“I would rather walk with a friend in the dark, than alone in the light.”
― Helen Keller
A child learns to make friends only after he has mastered certain social skills like sharing, empathy, initiating a conversation and so on. However, while the art of developing friendship comes easily to a child, choosing the right friend requires a certain level of intellectual maturity that children don’t possess. As a result, parents, sometimes take it upon themselves to judge whether they should allow their child to remain friends with a particular child or not. And, once parents label their child’s relationship with his friend as undesirable, they can’t resist the urge to interfere between them.
The problem with this approach is that most children don’t take their parents’ advice in the right spirit. They begin looking at their parents’ counsel as attempts to curb their independence and choice.
To prevent such feelings from arising in your child, let’s look at situations in your child’s friendships when you should intervene and when you shouldn’t do so.
Situations when you should interfere
When your child’s friend –
- Is leading him astray by teaching him bad habits or values (for example, to lie or steal)
- Is manipulative and self-centred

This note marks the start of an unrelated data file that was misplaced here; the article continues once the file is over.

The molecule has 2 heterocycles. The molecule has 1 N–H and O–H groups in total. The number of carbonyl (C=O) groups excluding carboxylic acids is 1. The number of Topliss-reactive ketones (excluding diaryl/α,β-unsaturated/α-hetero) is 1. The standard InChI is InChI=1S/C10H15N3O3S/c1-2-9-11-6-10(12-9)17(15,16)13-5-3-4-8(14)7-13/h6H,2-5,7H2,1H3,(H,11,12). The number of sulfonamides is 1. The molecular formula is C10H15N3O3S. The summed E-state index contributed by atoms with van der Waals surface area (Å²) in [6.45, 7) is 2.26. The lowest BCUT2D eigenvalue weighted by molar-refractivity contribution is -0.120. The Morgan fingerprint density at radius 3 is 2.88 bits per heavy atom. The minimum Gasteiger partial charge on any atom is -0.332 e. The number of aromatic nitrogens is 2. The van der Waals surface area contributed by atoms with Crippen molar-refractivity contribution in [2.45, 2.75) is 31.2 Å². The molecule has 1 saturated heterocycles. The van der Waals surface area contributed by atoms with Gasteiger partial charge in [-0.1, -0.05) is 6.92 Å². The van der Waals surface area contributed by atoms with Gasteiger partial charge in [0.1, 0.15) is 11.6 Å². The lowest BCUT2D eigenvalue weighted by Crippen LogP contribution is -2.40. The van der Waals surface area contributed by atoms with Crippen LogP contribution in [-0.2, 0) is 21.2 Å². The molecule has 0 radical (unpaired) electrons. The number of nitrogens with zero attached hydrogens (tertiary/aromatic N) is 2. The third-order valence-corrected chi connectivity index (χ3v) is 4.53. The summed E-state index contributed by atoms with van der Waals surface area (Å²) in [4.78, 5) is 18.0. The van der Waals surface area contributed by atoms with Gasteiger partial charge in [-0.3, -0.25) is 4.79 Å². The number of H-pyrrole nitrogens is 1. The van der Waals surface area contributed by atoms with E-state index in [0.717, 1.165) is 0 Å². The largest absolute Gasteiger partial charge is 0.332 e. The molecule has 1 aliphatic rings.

- Makes your child take the blame for mistakes that he (the friend) has committed
- Acts in ways that impact your child’s self-esteem
- Doesn’t stand up for your child
- Has some communicable health problems
- Has serious behavioural issues
- Is casting an adverse influence on the relationship between you and your child
- Is having an unfavourable effect on your child’s academic performance
- Is pressurising or bullying your child to do things that may endanger his well-being (for example, encouraging him to smoke or try drugs)
Friendship is very important for children, as it helps them grow up into emotionally healthy adults. And, when it comes to their role in their children's friendships, it is important for parents to know their children's peer group. They should never directly involve in their children's decisions in making friends. They can provide timely inputs from their perspective; however, they cannot force their views on their children regarding forming or maintaining friendships. They can play the role of mentors or coaches and help children develop the ability to establish and nurture friendships. They should also make sure their children do not become victims of peer pressure. Only a cordial and democratic relationship with their children can help parents in playing this role effectively.
- Rachna Sabu, Psychologist and Educator, Mumbai
Situations when you should not interfere
- When your child has not been treated properly or has been hurt by one of her friends: Do not assume that your child is not at fault and try to take up her case with her friend
- When there are minor conflicts between your child and her friend/s: Do not step in to set things right
- When most of your child’s friends are from the opposite gender: Do not influence your child to choose friends from her own gender